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Testing with Jest: What to Use and Why
Matchers like .toBe and .toEqual are confusing because while they seem similar, they operate quite differently. When a test fails, we want it to fail because something in our code is wrong. It is both frustrating and unproductive to have a test fail because our test is wrong. With a good understanding of Jest matchers, we can write tests that behave exactly as we want them to behave and have confidence that the issue lies within our code and not the test itself.
And if we were to assign a variable to another variable:
If we were to compare them:
However, aside from holding the same value, a and b are ultimately unrelated to each other. All we have done is assign the value of a to the value of b. If we were to reassign a:
We will see that only the value of a has changed.
Simple enough. Yet, this does not hold true for a reference type. For example:
The objects are exactly the same, right? And yet…
This is because when comparing reference types, JS looks to the address in memory. So while c and d appear to be holding the exact same values they are not the exact same object. This hold true even when comparing two empty objects:
or two objects not assigned to variables:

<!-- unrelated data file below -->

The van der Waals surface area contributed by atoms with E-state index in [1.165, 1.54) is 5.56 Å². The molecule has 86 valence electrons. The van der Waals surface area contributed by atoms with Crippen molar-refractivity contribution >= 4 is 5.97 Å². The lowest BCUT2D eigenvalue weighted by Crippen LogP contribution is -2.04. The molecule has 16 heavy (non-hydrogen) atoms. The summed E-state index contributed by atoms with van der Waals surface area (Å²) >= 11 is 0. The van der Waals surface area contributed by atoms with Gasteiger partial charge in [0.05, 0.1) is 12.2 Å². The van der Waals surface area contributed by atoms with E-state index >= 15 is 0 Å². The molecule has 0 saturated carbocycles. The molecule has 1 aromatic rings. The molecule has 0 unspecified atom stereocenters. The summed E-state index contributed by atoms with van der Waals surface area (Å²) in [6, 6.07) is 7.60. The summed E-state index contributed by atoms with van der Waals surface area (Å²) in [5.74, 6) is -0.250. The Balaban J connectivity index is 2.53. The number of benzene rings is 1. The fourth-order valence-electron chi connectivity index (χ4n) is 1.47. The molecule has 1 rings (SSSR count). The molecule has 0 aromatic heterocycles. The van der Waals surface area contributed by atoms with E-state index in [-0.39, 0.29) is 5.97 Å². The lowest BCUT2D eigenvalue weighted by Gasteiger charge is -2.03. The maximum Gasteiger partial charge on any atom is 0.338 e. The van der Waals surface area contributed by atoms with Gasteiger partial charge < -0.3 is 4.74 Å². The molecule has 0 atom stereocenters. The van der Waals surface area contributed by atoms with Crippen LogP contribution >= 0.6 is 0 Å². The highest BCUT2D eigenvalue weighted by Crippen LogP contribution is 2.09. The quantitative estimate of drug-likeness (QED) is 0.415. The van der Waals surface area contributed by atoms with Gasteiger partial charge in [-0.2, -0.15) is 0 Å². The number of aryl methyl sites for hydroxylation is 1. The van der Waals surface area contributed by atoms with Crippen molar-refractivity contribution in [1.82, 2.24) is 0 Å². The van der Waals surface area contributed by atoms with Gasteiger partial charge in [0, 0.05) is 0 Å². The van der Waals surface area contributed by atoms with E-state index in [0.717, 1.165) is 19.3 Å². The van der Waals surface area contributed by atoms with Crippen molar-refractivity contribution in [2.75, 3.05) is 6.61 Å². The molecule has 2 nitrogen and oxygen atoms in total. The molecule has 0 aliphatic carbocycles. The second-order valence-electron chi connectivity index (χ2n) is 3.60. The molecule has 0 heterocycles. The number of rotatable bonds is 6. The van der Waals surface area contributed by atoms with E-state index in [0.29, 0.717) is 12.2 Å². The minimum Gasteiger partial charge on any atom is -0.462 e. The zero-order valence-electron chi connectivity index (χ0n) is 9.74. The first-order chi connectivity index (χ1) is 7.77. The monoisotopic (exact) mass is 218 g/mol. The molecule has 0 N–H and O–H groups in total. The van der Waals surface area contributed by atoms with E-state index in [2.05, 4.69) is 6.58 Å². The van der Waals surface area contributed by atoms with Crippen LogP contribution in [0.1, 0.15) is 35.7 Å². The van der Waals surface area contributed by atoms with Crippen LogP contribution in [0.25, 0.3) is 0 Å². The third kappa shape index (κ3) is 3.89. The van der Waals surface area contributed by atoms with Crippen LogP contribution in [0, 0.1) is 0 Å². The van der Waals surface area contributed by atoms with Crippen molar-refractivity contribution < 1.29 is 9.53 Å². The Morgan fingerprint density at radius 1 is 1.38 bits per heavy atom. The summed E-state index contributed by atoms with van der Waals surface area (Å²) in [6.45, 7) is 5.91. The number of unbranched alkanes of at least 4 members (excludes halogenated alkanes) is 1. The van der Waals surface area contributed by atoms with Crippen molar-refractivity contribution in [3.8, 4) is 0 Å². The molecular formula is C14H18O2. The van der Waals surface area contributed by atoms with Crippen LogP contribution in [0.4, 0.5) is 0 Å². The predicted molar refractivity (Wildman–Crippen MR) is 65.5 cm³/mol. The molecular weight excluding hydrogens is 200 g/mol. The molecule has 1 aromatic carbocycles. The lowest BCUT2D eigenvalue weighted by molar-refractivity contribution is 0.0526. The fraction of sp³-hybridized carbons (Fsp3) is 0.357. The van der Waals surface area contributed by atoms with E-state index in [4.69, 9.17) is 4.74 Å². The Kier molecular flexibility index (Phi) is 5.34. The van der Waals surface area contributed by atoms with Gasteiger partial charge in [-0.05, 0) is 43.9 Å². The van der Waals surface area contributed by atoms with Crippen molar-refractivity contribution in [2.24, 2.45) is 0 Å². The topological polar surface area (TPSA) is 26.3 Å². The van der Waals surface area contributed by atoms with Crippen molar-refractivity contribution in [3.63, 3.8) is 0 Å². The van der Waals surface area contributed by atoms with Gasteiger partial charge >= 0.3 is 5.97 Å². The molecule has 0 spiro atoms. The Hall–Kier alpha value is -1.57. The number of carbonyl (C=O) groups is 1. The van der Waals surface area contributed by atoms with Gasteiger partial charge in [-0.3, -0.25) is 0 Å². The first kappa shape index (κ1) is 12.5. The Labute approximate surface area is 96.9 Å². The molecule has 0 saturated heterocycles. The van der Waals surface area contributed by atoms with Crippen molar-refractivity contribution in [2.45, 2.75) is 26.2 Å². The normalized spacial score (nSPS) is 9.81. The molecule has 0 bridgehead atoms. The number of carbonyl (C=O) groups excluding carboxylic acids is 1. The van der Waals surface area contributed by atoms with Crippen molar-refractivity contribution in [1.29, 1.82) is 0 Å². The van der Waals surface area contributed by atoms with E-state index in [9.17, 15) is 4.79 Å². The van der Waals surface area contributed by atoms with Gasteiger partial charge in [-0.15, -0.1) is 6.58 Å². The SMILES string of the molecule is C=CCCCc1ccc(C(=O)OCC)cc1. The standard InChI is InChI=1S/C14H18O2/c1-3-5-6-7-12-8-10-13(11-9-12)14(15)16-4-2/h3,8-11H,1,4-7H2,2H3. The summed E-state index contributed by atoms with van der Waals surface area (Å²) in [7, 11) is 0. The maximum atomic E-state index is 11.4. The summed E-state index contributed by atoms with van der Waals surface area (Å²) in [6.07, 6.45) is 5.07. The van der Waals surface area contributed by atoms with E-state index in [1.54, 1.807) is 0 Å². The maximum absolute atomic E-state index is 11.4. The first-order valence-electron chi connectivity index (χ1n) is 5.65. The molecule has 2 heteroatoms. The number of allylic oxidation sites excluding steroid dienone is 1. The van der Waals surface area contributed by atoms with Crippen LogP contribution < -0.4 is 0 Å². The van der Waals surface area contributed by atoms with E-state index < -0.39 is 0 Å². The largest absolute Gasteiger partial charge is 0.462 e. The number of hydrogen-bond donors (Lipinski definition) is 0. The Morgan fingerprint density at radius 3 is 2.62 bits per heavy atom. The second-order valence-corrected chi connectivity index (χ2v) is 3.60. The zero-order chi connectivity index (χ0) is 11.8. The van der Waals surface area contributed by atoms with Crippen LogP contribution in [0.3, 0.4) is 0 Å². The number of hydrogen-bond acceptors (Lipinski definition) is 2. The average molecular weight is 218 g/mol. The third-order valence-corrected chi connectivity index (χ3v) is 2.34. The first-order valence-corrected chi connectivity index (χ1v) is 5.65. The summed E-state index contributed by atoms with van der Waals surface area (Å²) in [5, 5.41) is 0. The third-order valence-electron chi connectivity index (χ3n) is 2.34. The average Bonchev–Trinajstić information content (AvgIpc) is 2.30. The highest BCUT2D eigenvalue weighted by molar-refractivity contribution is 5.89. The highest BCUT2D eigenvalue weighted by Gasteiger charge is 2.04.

or comparing an object with its apparent “value”:
When assigning a variable to another variable with reference types, it works differently than with primitive types:
We seem to have copied the value of c to d. However, when we want to update a property of d:
Yes, have updated d successfully. But there is a catch:
We have updated c as well! This is because-unlike with primitive types-we have not simply copied the value of c to the value of d. We have assigned the reference of c to the reference of d. They are now the exact same object in memory. Now:
This is why when we truly want to copy only an object’s values we must find another way, like using the spread operator:
Now we can update a property on d without affecting c:
Okay, still with me? This may have seemed tedious, but understanding this fundamental JS principle is key in understanding Jest matchers. Now, let’s get to the point….
In other words, you are probably safe to use .toBe when working with primitive types. For reference types, it should be specifically used to check for the exact same object in memory. For example, if we are testing that a function mutates an object directly. Similarly, .toBe’s counterpart-.not.toBe-is helpful for ensuring object mutation is avoided.
In simpler words, .toEqual does not look at reference. For primitive types, it works much the same as. toBe and compares value:
The biggest difference is its behavior with objects. .toEqual looks at key value pairs and tests for equality, rather than making sure they are truly the same object (same reference in memory).
And that’s about it! Of course, there are more subtle nuances between these two and I would suggest going through the docs to dive deeper into those. Jest also has a plethora of other matchers for edge cases and testing objects in different ways (.toMatchObject, .toContain, .toHaveProperty, etc). Hopefully though, this clears up any confusion about the basics of .toBe and .toEqual, as well as JS value vs. reference.
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